Hannah Betts, writing in The Telegraph, says that menstruation is the last taboo. It’s the unmentionable. The Deep Secret. The thing which must not be named. Or, as she puts it, “the great shared silence at the heart of female existence”.
News to me. I remember how hard I laughed the time a Scottish friend told me about ‘Aunt Flo’ coming round, or the time she was ‘getting the painters in’.
Or the time I collapsed on the floor of the professor’s office at university and had to be taken away by an ambulance because of severe pelvic pain. As I was being carried out, I heard the secretary gleefully and maliciously tell the eminent old professor the drama was all because of a ‘really bad, really heavy period’ that I’d had in his office. Just so she could watch his face go white.
But maybe Ms Betts lives in a politer part of the world than me.
She’s certainly right that not enough medical attention is paid to it. Me and my girlfriends have, over the course of our lives, passed out, hyperventilated, become anaemic or vomited at various times during menstruation. This, surely, is not ‘natural’ and inevitable. But so little is understood about the workings of the female pelvis that – in the absence of an obvious disease like endometriosis – you get stuck with a GP who apologetically says that the ligaments of the uterus can be cut, if all else fails, which might offer some relief. Even though they don’t know why.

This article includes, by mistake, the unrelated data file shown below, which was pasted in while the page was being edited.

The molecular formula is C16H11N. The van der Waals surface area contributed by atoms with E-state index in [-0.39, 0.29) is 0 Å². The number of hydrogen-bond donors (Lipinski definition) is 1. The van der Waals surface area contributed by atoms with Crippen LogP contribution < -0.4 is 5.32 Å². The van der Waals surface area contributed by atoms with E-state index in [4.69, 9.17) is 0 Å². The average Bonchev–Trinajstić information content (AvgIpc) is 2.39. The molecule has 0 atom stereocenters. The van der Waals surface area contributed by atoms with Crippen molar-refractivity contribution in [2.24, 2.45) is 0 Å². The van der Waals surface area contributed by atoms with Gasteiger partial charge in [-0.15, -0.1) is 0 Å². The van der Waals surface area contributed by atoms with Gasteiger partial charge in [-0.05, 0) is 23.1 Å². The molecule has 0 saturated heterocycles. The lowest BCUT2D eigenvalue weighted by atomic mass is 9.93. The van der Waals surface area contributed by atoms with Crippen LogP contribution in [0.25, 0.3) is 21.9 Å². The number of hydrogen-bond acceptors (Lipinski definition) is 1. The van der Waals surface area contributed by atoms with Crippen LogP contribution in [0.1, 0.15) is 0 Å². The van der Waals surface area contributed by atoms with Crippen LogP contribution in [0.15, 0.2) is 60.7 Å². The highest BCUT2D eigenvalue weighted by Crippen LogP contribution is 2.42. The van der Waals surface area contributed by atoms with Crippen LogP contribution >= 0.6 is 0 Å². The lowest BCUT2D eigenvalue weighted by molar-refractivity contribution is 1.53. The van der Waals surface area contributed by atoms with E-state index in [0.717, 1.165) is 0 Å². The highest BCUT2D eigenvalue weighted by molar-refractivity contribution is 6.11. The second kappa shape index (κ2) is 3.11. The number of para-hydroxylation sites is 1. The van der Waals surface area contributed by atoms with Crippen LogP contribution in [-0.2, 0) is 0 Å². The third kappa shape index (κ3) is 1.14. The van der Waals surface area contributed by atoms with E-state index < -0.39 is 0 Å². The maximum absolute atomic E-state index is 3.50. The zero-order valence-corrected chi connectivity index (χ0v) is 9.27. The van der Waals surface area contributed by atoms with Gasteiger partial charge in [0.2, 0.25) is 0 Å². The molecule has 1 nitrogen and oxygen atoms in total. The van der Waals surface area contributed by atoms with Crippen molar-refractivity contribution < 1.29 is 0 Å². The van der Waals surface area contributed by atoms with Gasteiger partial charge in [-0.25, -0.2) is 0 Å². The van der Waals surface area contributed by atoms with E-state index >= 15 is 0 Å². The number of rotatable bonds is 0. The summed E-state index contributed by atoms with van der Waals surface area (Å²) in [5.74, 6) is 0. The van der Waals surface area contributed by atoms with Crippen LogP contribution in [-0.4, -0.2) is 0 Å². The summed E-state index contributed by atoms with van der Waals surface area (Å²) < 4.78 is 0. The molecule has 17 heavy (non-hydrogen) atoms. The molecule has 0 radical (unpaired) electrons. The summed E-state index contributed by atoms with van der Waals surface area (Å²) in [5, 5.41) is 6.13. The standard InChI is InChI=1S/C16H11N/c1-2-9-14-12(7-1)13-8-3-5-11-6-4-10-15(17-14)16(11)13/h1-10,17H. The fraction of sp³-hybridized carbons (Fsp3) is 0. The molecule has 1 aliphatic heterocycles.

Yeah, thanks for that.
Menstruation is one of those things that everybody thinks is medically settled – like fat accumulation, like menopause, like female sexuality – when actually very little is known or understood about it.
Betts is also right that there’s a dead silence around the issue, at least among readers of The Telegraph.
It made me laugh to see that a whole 12 hours after the story appeared – in the Women’s section no less, where the most innocuous article is guaranteed to bring out the women-hating trolls – there’s only been one comment. From a troll, saying it’s all women’s fault. While still not using the word ‘period’ or ‘menstruation’.